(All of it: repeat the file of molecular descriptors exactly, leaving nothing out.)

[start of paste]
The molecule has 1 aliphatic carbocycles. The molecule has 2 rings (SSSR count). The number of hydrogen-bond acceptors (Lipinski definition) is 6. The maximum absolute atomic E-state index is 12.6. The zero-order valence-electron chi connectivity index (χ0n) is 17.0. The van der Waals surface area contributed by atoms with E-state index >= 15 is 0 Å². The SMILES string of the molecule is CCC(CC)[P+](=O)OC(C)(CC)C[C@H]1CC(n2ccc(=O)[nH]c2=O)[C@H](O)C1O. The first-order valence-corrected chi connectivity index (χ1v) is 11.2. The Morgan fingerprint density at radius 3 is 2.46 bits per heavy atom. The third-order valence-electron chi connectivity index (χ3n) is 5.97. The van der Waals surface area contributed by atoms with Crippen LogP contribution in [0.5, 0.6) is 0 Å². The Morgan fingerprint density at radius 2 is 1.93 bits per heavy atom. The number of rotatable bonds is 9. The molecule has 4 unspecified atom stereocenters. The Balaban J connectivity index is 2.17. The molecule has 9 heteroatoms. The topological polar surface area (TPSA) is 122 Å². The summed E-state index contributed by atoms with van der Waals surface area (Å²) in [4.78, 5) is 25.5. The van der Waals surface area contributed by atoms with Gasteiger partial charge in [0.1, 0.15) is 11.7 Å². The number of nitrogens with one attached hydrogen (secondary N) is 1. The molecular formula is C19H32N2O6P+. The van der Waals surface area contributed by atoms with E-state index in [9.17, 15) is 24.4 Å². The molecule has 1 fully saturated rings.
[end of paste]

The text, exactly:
The molecule has 1 aliphatic carbocycles. The molecule has 2 rings (SSSR count). The number of hydrogen-bond acceptors (Lipinski definition) is 6. The maximum absolute atomic E-state index is 12.6. The zero-order valence-electron chi connectivity index (χ0n) is 17.0. The van der Waals surface area contributed by atoms with E-state index >= 15 is 0 Å². The SMILES string of the molecule is CCC(CC)[P+](=O)OC(C)(CC)C[C@H]1CC(n2ccc(=O)[nH]c2=O)[C@H](O)C1O. The first-order valence-corrected chi connectivity index (χ1v) is 11.2. The Morgan fingerprint density at radius 3 is 2.46 bits per heavy atom. The third-order valence-electron chi connectivity index (χ3n) is 5.97. The van der Waals surface area contributed by atoms with Crippen LogP contribution in [0.5, 0.6) is 0 Å². The Morgan fingerprint density at radius 2 is 1.93 bits per heavy atom. The number of rotatable bonds is 9. The molecule has 4 unspecified atom stereocenters. The Balaban J connectivity index is 2.17. The molecule has 9 heteroatoms. The topological polar surface area (TPSA) is 122 Å². The summed E-state index contributed by atoms with van der Waals surface area (Å²) in [4.78, 5) is 25.5. The van der Waals surface area contributed by atoms with Gasteiger partial charge in [0.1, 0.15) is 11.7 Å². The number of nitrogens with one attached hydrogen (secondary N) is 1. The molecular formula is C19H32N2O6P+. The van der Waals surface area contributed by atoms with E-state index in [9.17, 15) is 24.4 Å². The molecule has 1 fully saturated rings.